A machine learning job detected AWS command activity that, while not inherently suspicious or abnormal, is sourcing from a geolocation (city) that is unusual for the command. This can be the result of compromised credentials or keys being used by a threat actor in a different location from the authorized users.
Rule type: machine_learning
Machine learning job: rare_method_for_a_city
Machine learning anomaly threshold: 50
Risk score: 21
Runs every: 15 minutes
Maximum alerts per execution: 100
Version: 3 (version history)
Added (Elastic Stack release): 7.9.0
Last modified (Elastic Stack release): 7.12.0
Rule authors: Elastic
Rule license: Elastic License v2
New or unusual command and user geolocation activity can be due to manual troubleshooting or reconfiguration, changes in cloud automation scripts or workflows, adoption of new services, expansion into new regions, increased adoption of work from home policies, or users who travel frequently.
Alerts from this rule indicate an AWS API command or method call that is rare and unusual for the geolocation of the source IP address. Here are some possible avenues of investigation:
- Consider the source IP address and geolocation for the calling user who issued the command. Do they look normal for the calling user? If the source is an EC2 IP address, is it associated with an EC2 instance in one of your accounts or could it be sourcing from an EC2 instance not under your control? If it is an authorized EC2 instance, is the activity associated with normal behavior for the instance role or roles? Are there any other alerts or signs of suspicious activity involving this instance?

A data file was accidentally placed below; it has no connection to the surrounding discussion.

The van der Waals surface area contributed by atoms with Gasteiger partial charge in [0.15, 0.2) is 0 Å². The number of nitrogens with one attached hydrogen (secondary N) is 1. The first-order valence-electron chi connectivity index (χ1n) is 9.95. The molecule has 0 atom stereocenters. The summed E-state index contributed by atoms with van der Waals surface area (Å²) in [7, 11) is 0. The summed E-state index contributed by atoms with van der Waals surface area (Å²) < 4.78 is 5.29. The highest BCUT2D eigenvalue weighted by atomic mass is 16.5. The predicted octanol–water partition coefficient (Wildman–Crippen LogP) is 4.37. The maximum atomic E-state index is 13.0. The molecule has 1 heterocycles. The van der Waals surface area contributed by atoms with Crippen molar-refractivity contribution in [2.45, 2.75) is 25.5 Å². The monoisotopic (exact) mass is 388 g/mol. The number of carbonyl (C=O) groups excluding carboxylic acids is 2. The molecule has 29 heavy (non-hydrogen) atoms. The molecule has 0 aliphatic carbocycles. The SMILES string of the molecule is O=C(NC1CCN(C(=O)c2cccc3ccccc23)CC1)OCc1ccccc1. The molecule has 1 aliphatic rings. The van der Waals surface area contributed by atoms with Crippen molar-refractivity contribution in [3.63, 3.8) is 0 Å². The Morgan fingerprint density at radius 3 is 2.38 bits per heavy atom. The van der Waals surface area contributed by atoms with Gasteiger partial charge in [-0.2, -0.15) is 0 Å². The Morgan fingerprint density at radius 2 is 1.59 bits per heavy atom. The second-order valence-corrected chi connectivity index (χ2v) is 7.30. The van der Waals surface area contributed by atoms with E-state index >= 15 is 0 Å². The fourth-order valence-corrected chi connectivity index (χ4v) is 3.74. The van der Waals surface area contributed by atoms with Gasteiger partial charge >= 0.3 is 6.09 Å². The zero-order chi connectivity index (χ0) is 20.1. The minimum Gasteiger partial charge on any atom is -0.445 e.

Consider the user as identified by the
user.namefield. Is this command part of an expected workflow for the user context? Examine the user identity in the
aws.cloudtrail.user_identity.arnfield and the access key id in the
aws.cloudtrail.user_identity.access_key_idfield, which can help identify the precise user context. The user agent details in the
user_agent.originalfield may also indicate what type of client made the request.
- Consider the time of day. If the user is a human, not a program or script, did the activity take place during normal working hours?
Examine the history of the command. If the command, which is visible in the
event.actionfield, manifested only very recently, it might be part of a new automation module or script. If its usage rate is consistent - for example, if it appears in small numbers on a weekly or monthly basis - it might be part of a housekeeping or maintenance process.
- Examine the request parameters. These may provide indications as to the source of the program or the nature of the tasks it is performing.
- Version 3 (7.12.0 release)
- Formatting only
- Version 2 (7.10.0 release)
- Formatting only